Here comes the creepy part.

Tucked under Echo’s light ring is an array of seven microphones. These sensors use beam-forming technology to hear you from any direction. With enhanced noise cancellation, Echo can hear you ask a question even while it’s playing music.

You know the scene in Casino where Robert DeNiro and Joe Pesci turn on their car’s radio to keep from being heard? Not anymore!

It hears you when you’re sleeping. It knows when you’re awake. It knows when you’ve been bad or good, so be good for goodness sake.

Amazon claims:

Echo begins working as soon as it hears you say the wake word, “Alexa.”

Echo-AudioExplodedDeviceThat’s not so. It has to be listening to EVERYTHING to know when “Alexa” is said.

This wouldn’t be as scary if your individual Echo kept your secrets. It does not.

Echo’s brain is in the cloud, running on Amazon Web Services so it continually learns and adds more functionality over time.

Everything you say is going back through the Internet to Amazon’s servers. Will it be eavesdropping on your life? I think that’s Amazon’s point. We are being farmed for our data.

I’m making the point with Amazon, but Siri and Google Now are already doing most of this via your cellphone or web browser (see the example at the bottom of this page).

There’s no doubt the Internet gives us powers and abilities far beyond anything I imagined as a kid–and I had a good imagination. But there is a downside. Even if voice recognition was flawless (and it’s anything but), bad interpretation will surely cause unforeseen grief.

Those pushing this part of the technology say errors will be limited. I have no doubt. But fixing errors is expensive. Google, Facebook and others have already shown, companies would rather you didn’t know how to contact them, much less help you fix problems of their doing.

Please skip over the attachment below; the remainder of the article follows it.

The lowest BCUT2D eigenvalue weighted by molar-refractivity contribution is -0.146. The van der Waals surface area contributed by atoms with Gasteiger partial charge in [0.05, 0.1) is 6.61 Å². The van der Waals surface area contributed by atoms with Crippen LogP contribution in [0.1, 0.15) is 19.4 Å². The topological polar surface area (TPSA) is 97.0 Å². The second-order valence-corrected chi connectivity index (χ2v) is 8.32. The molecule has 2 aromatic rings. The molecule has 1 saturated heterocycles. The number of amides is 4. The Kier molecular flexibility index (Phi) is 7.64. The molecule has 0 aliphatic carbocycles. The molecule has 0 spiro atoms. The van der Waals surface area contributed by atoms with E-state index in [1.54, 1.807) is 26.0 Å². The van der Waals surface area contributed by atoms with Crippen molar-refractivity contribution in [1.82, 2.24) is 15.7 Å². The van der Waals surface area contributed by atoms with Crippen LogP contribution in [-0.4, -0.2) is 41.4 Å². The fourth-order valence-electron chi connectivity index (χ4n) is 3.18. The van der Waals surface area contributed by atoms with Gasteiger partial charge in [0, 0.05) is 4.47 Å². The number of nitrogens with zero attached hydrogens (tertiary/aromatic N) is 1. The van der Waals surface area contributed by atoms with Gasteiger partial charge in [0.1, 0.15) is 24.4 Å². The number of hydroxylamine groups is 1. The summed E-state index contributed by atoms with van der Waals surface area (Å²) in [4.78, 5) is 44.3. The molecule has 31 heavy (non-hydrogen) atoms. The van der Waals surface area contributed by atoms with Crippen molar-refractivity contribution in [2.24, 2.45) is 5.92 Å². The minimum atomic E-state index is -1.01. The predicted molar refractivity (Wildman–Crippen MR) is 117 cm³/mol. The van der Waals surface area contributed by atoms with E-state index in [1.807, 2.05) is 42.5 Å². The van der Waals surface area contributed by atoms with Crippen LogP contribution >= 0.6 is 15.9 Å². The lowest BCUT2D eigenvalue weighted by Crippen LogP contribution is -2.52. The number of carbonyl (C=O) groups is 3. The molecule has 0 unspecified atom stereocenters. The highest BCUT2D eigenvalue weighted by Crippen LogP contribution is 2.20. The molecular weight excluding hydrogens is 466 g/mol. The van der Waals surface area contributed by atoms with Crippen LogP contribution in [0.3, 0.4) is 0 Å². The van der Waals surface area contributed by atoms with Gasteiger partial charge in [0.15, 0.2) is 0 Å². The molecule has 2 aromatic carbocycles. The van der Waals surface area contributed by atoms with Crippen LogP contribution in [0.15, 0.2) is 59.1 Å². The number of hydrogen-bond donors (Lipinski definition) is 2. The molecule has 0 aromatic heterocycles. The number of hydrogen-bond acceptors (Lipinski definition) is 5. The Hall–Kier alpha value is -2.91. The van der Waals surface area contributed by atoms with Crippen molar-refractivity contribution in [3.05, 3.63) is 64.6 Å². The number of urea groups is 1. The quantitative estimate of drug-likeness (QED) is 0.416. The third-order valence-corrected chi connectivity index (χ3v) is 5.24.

The good news is they don’t look at us as individuals. The bad news is they don’t look at us as individuals.

There’s This App

It’s one of those tools you never knew you needed until you realize you can’t do without it.

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I found an app that solves a real 21st Century problem. It connects all my screens. It has simplified the task of passing stuff between them.

When my phone rings a notification pops up on all my computers. I was surprised how often my phone and I are apart.

It works the same way with text messages. You can even reply from your PC keyboard.

If I take a photo it can be sent directly to my PCs with two clicks.

Addresses or links found at my desk now slide to my phone for cut and paste into a nav program or browser.

I’m using it nearly every day.

It’s Pushbullet. It works on Android and iPhones, Windows and sorta on Macs.

Pushbullet connects your devices, making it easy and automatic to share almost anything between them.

It’s one of those tools you never knew you needed until you realize you can’t do without it. And, of course, it’s free.

To The Company That Infected My Computer

A quick GTH and FU to the company that somehow infected my computer with a nearly uninstallable extension. Thanks for adding ads and pop-ups to my browser. I hate you

A quick GTH and FU to the company that somehow infected my computer with a nearly uninstallable extension. Thanks for adding ads and pop-ups to my browser.

I hate you.

Your software package has been removed permanently. It didn’t go without a fight.